According to the Centers for Disease Control and Prevention, over a third of Americans are not getting enough sleep, which is bad for a number of reasons but especially detrimental to people trying to lose weight. It’s right around this time of a year that gyms start to empty out as people give up on their New Year’s Resolutions, frustrated by lack of results despite reasonably good diet and consistent exercise, but there’s another factor that plays into physical fitness. You have to get a good night’s sleep, too. Not doing so could be undoing whatever hard work you’ve already done.
Good Sleep Energizes You
One of the things that keep people from exercising as often as they should is a lack of energy to do so. After a day of getting the kids ready for school, working all day, making dinner and running errands, it can be hard to find the energy to exercise. Studies have shown, however, that better sleep results in more energy for exercise, and one specific study from Stanford University even showed that increasing sleep helped athletes’ speed, accuracy and perceived feelings of well-being. More sleep means more energy, and that’s ideal for exercising.
Sleep Affects Your Metabolism
Surprisingly, a poor night’s sleep also can affect your fat cells. Researchers at the University of Chicago found that after just four consecutive days of poor sleep, your metabolism starts to change and your body no longer properly uses insulin. This is bad because when insulin is doing its job, fat cells remove fatty acids and lipids from your bloodstream, which is what keeps fat from storing itself in your body. Bad insulin function, which is aided by bad sleep, means your body is going to store more fat. It even can be a factor in a diabetes diagnosis.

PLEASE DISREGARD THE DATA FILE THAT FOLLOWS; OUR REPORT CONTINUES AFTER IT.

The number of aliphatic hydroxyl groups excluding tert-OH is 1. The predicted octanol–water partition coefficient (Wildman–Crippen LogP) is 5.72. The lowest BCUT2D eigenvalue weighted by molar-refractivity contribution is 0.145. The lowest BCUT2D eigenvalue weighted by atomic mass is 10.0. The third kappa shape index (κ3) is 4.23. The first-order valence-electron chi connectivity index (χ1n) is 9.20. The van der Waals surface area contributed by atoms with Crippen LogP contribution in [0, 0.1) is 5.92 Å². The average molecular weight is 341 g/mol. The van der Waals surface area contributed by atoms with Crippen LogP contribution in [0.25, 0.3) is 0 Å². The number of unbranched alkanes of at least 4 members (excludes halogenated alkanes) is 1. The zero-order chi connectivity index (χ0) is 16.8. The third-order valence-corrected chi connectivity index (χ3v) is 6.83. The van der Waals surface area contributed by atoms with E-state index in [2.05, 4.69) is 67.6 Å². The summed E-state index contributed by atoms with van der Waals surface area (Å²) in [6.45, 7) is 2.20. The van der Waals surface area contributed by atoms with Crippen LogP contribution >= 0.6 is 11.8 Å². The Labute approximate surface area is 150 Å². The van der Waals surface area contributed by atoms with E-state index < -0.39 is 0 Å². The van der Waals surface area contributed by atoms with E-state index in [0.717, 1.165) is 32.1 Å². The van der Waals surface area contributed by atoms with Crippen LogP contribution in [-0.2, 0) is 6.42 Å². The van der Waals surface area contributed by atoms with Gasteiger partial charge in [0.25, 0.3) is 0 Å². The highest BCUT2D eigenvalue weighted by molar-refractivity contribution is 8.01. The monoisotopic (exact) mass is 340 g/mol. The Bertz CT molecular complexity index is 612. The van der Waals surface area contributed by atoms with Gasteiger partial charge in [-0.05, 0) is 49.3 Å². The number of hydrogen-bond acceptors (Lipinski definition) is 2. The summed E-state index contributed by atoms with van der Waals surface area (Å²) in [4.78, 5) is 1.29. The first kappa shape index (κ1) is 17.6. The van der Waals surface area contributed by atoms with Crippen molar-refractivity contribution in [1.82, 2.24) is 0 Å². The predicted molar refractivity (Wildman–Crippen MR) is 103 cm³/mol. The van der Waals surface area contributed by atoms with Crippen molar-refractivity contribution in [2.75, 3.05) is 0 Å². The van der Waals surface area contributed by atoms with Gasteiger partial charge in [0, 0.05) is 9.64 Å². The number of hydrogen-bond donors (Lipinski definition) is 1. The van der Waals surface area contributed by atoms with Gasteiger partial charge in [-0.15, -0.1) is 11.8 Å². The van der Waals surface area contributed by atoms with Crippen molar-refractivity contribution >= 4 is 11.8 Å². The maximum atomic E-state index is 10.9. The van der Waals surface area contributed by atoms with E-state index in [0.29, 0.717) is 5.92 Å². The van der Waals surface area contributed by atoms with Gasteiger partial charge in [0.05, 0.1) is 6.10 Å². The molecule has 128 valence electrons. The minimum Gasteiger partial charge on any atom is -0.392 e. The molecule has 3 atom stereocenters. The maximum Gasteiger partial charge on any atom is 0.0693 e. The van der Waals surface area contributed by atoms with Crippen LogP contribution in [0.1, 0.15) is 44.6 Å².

Sleep Helps with Muscle Growth
After you’ve spent a good hour of your day lifting weights, you’ve done half of the work toward meaningful muscle growth. The other half is getting the rest necessary for your muscles to repair and rebuild themselves. That is, effectively, why weightlifting works. Muscles are challenged and then repair themselves stronger than before. Sleep is necessary for ensuring that happens, though.
Poor Sleep Makes You Crave Food
Hunger is controlled by two hormones, leptin, and ghrelin, but one study found that sleeping fewer than six hours a night depresses your body’s ability to create these two hormones. In other words, if you’re not sleeping well enough, your body will be physically unable to control its hunger. That, obviously, can cause big problems in terms of physical fitness.
Many of us tell ourselves that there’s no time for a good night’s sleep, but those people working so diligently to improve their physical fitness absolutely need a good night’s sleep. We obviously can help with that here at Ben’s by offering comfortable mattresses for all types of different sleepers, but what you do with those mattresses, as well as what you do in terms of fitness and diet, are entirely up to you.